Random Connecticut Facts
Random Connecticut Facts

23 Interesting Connecticut Facts

Karin Lehnardt
By Karin Lehnardt, Senior Writer
Published July 30, 2021
  • The word "Connecticut" is from anglicized spellings of "quononoquett," a Mohegan-Pequot word for "long tidal river."[1]
  • Connecticut and New Haven colonies established the Fundamental Orders, considered the first constitutions in America.[5]
  • Connecticut's nicknames are the "Constitution State," the "Nutmeg State," the "Provisions State," and the "Land of the Steady Habits."[5]
  • Scoville Library in Salisbury, Connecticut, is the first free library that was open to the public in the United States.[4]
  • Yale University was the first school in the United States to offer a PhD.[5]
  • Famous inventions from Connecticut include the can opener, submarine, and the telephone book.[5]
  • First Speed Limit
    Hold on to your hats!
  • In 1901, Connecticut set the first speed limit in the United States at12 mph.[1]
  • Connecticuter Mary Kies (1752–1837) was the first woman to receive a U.S. Patent; it was for a new technique of weaving straw with silk and thread.[5]
  • The first lollipop was invented in Connecticut. On October 13, 1931, the U.S. Patent and Trademark Office officially registered the name "Lolly Pop" to the Bradley Smith Company of New Haven.[3]
  • In 1977, Connecticut designated the praying mantis as its state insect. "Mantis" is a Greek word meaning "prophet" or "diviner."[4]
  • Connecticut's state tree is the Charter Oak. In 1687, a colonial hero hid Connecticut's royal charter in an oak tree when the king tried take the charter back.[5]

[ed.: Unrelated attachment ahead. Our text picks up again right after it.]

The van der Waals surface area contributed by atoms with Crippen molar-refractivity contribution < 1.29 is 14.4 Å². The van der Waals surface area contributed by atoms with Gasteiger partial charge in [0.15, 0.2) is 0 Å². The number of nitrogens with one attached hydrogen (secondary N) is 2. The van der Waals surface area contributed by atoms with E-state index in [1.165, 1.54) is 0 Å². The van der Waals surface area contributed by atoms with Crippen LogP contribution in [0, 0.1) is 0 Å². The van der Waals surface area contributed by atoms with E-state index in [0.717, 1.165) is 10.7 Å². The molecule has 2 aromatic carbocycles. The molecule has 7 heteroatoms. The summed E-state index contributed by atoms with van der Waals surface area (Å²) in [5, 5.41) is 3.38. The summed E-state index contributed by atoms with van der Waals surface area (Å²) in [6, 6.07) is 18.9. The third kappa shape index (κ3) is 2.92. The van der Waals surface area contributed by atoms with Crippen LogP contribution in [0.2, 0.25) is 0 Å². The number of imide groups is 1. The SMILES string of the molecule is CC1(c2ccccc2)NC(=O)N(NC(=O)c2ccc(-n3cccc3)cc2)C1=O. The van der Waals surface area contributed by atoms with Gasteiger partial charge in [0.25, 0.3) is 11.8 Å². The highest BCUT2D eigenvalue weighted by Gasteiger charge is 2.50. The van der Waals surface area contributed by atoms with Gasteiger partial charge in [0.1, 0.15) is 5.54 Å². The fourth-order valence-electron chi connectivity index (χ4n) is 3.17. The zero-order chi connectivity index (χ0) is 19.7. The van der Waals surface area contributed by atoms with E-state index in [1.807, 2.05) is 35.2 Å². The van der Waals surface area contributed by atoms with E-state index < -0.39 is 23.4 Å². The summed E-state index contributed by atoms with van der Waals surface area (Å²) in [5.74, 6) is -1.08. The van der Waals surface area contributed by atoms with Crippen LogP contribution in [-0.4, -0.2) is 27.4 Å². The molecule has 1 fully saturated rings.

• Connecticut was home to Samuel Colt, the inventor of the revolver.[1]
  • Connecticut is known as the Provisional State because during the Revolutionary War, the state sent supplies and cannons to the Continental Army.[5]
  • George W. Bush is the only U.S. president, to date, born in Connecticut.[4]
  • Bristol, Connecticut, is referred to as "Mum City," USA, because of the large number of chrysanthemums that grow there.[4]
  • Mum City Facts
    The name "chrysanthemum" is from the ancient Greek "chrysos" (gold) and "anthemon" (flower)

  • Mark Twain lived in Connecticut from 1874–1891. He wrote many of his best-known works while living there, including The Adventures of Tom Sawyer, Adventures of Huckleberry Finn, and The Prince and the Pauper.[4]
  • Yale University granted the first medical degree in the United States in 1723.[5]
  • Orange, Connecticut, is home to the PEZ factory, which includes a collection of PEZ dispensers.[4]
  • Cushing Brain Collection
    The collection once belonged to neurosurgeon Harvey Cushing, who preserved the brains from 1903–1932
  • Connecticut is home to the Cushing Brain Collection, which houses over 400 human brains.[5]
  • The Connecticut state animal is the sperm whale.[4]
  • Mystic Seaport in Connecticut is the largest maritime museum in the world.[5]
  • The first women's golf tournament in the United States took place in Waterbury, Connecticut, on June 12, 1917.[5]
  • Benchmark Senior Living in Ridgefield, Connecticut, created the longest friendship bracelet in the world in August 2016.  It measures 2,166 feet 11.16 inches.[2]
  • Interesting Connecticut Facts INFOGRAPHIC
    Fun Connecticut Infographic

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